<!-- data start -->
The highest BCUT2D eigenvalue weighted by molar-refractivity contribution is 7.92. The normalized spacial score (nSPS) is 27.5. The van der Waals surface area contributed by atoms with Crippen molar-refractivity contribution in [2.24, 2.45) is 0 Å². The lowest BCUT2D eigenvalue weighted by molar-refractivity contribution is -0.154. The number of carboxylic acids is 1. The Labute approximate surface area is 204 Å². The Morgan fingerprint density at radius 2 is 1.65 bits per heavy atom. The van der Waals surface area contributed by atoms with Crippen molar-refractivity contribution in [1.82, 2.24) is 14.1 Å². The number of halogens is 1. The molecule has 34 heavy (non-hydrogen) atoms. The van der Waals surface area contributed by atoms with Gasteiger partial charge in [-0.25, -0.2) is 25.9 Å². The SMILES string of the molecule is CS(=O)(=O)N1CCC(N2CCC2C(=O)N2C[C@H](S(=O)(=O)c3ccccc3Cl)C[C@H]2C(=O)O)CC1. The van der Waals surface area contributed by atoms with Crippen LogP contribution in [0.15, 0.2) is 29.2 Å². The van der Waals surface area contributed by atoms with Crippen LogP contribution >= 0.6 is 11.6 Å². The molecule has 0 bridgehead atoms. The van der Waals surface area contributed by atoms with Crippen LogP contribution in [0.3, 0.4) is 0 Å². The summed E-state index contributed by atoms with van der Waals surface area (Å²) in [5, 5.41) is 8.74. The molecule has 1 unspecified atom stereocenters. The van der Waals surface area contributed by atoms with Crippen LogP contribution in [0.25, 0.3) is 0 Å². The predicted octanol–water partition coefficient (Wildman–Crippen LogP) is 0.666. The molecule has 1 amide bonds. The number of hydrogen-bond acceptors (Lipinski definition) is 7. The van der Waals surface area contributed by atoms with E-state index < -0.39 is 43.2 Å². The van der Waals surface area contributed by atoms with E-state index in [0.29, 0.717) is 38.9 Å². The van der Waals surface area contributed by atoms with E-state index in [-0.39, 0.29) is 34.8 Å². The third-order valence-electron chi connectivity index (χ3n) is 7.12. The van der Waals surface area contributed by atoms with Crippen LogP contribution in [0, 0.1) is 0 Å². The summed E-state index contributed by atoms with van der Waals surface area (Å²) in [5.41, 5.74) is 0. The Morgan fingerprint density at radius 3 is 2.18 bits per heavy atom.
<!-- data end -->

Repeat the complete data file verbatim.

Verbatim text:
The highest BCUT2D eigenvalue weighted by molar-refractivity contribution is 7.92. The normalized spacial score (nSPS) is 27.5. The van der Waals surface area contributed by atoms with Crippen molar-refractivity contribution in [2.24, 2.45) is 0 Å². The lowest BCUT2D eigenvalue weighted by molar-refractivity contribution is -0.154. The number of carboxylic acids is 1. The Labute approximate surface area is 204 Å². The Morgan fingerprint density at radius 2 is 1.65 bits per heavy atom. The van der Waals surface area contributed by atoms with Crippen molar-refractivity contribution in [1.82, 2.24) is 14.1 Å². The number of halogens is 1. The molecule has 34 heavy (non-hydrogen) atoms. The van der Waals surface area contributed by atoms with Gasteiger partial charge in [-0.25, -0.2) is 25.9 Å². The SMILES string of the molecule is CS(=O)(=O)N1CCC(N2CCC2C(=O)N2C[C@H](S(=O)(=O)c3ccccc3Cl)C[C@H]2C(=O)O)CC1. The van der Waals surface area contributed by atoms with Crippen LogP contribution in [0.15, 0.2) is 29.2 Å². The van der Waals surface area contributed by atoms with Crippen LogP contribution >= 0.6 is 11.6 Å². The molecule has 0 bridgehead atoms. The van der Waals surface area contributed by atoms with Crippen LogP contribution in [0.3, 0.4) is 0 Å². The summed E-state index contributed by atoms with van der Waals surface area (Å²) in [5, 5.41) is 8.74. The molecule has 1 unspecified atom stereocenters. The van der Waals surface area contributed by atoms with Crippen LogP contribution in [0.25, 0.3) is 0 Å². The predicted octanol–water partition coefficient (Wildman–Crippen LogP) is 0.666. The molecule has 1 amide bonds. The number of hydrogen-bond acceptors (Lipinski definition) is 7. The van der Waals surface area contributed by atoms with E-state index < -0.39 is 43.2 Å². The van der Waals surface area contributed by atoms with E-state index in [0.29, 0.717) is 38.9 Å². The van der Waals surface area contributed by atoms with E-state index in [-0.39, 0.29) is 34.8 Å². The third-order valence-electron chi connectivity index (χ3n) is 7.12. The van der Waals surface area contributed by atoms with Crippen LogP contribution in [0, 0.1) is 0 Å². The summed E-state index contributed by atoms with van der Waals surface area (Å²) in [5.41, 5.74) is 0. The Morgan fingerprint density at radius 3 is 2.18 bits per heavy atom.